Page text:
In Buchanan v. Caine (1914), 57 Ind. App. 274, 282, 106 N.E. 885, the trial court gave the following jury instruction:*17 "`(9) Under the law a special agent can bind his principal only to the extent that he has authority from such principal, unless such principal should ratify the unauthorized acts of such agent, which matter I shall speak of further on. It therefore follows in this case that if you should find that the defendant and John G. Ingalls entered into the contract at Indianapolis, as claimed by the defendant, before you can charge the plaintiff in any way with such agreement you must find that John G. Ingalls had authority from the plaintiff to make such contract, or if he did not in fact have such authority, then that the plaintiff subsequently ratified the action of said Ingalls in entering into such new contract, if you should find the same was entered into.'"
Before the Appellate Court error was charged on the basis that this instruction ignored the possibility that a special agent might act within his apparent authority. The court held that the instruction assumed that the appellee was a special agent, and this was error because the question as to whether Ingalls was a special agent or a general agent is a fact determination.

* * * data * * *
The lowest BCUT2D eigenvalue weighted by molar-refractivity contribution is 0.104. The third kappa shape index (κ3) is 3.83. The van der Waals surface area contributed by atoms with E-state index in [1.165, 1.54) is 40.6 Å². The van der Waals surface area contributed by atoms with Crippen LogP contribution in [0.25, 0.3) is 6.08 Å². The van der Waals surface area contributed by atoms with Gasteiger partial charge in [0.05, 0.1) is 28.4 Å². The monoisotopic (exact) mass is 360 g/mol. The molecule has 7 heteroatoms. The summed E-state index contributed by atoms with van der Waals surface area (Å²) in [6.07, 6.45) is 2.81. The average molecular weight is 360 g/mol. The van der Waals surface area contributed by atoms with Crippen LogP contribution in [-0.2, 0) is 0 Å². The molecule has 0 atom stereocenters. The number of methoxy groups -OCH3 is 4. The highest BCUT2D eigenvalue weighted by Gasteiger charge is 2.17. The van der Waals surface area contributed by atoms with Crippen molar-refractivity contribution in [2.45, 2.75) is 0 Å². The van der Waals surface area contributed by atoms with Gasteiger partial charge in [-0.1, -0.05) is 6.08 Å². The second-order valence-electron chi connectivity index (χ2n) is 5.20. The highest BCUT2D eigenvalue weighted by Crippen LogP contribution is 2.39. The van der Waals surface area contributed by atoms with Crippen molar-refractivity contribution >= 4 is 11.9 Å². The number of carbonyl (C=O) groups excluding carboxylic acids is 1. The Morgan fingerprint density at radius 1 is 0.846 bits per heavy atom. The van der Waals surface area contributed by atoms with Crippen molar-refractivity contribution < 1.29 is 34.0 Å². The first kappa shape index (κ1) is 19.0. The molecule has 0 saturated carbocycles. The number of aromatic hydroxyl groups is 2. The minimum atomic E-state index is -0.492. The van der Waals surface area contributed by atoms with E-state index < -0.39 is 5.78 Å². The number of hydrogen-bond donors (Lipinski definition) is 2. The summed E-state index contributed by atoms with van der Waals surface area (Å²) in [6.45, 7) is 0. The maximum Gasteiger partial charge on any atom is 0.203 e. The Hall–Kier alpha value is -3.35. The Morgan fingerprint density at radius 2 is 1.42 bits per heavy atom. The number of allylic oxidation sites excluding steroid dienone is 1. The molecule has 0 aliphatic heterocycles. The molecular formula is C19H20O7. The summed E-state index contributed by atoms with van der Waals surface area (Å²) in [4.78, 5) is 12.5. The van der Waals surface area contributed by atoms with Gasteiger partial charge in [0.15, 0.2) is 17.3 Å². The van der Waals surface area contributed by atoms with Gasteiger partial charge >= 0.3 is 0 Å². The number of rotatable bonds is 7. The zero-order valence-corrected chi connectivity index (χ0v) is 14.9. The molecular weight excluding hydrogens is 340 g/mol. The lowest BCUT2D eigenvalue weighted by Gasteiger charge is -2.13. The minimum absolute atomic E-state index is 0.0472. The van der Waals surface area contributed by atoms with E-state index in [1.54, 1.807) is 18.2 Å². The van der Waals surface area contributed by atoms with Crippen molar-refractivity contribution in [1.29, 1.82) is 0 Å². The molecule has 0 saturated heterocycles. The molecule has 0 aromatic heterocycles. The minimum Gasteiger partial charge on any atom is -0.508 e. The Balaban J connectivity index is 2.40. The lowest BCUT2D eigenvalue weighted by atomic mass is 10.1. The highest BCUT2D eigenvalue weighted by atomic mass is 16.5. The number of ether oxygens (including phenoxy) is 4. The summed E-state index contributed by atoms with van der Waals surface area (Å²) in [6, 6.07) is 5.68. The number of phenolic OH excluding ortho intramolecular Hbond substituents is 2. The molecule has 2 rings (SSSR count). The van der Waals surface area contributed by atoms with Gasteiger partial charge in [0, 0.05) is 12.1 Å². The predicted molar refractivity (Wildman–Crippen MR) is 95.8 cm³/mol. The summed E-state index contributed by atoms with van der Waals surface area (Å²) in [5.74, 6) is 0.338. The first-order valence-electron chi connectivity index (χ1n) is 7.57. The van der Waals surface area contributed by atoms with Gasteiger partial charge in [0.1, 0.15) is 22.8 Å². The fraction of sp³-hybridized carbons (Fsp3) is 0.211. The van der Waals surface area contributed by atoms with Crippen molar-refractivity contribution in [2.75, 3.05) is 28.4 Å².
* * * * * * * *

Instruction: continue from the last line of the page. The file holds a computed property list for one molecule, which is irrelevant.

In Jasper County Farms Co. v. Holden (1923), 79 Ind. App. 214, 216, 137 N.E. 618, it is stated:"The character of said agency, whether general or special, was also a question of fact, and for the purpose of determining this fact all the acts and dealings of the said agent were competent. This necessarily follows, because the ostensible powers of an agent are his real powers; and so the vital question was one of apparent authority of the agent. Hoshor Platt Co. v. Miller (1921), 238 Mass. 518, 131 N.E. 310."
Since the trial judge below found for the appellee and entered judgment, he must have concluded that Pierson was clothed with such authority that the appellee was justified in assuming that Pierson was a general agent. The question then *18 is whether sufficient evidence was presented from which the trial judge could find that James R. Pierson had apparent authority to enter into an oral contract for the transfer of the appellee's liability insurance and the addition of comprehensive and collision insurance to the policy. The appellee called the appellant's home office and stated that he desired to transfer his insurance. He talked to two different girls who did not have authority to make such a transfer. Finally he was connected with James R. Pierson, who told the appellee that he had collision coverage as of that moment. We think that these facts are sufficient to sustain a finding that James R. Pierson had apparent authority to transfer the appellee's liability and property damage insurance and to add collision coverage.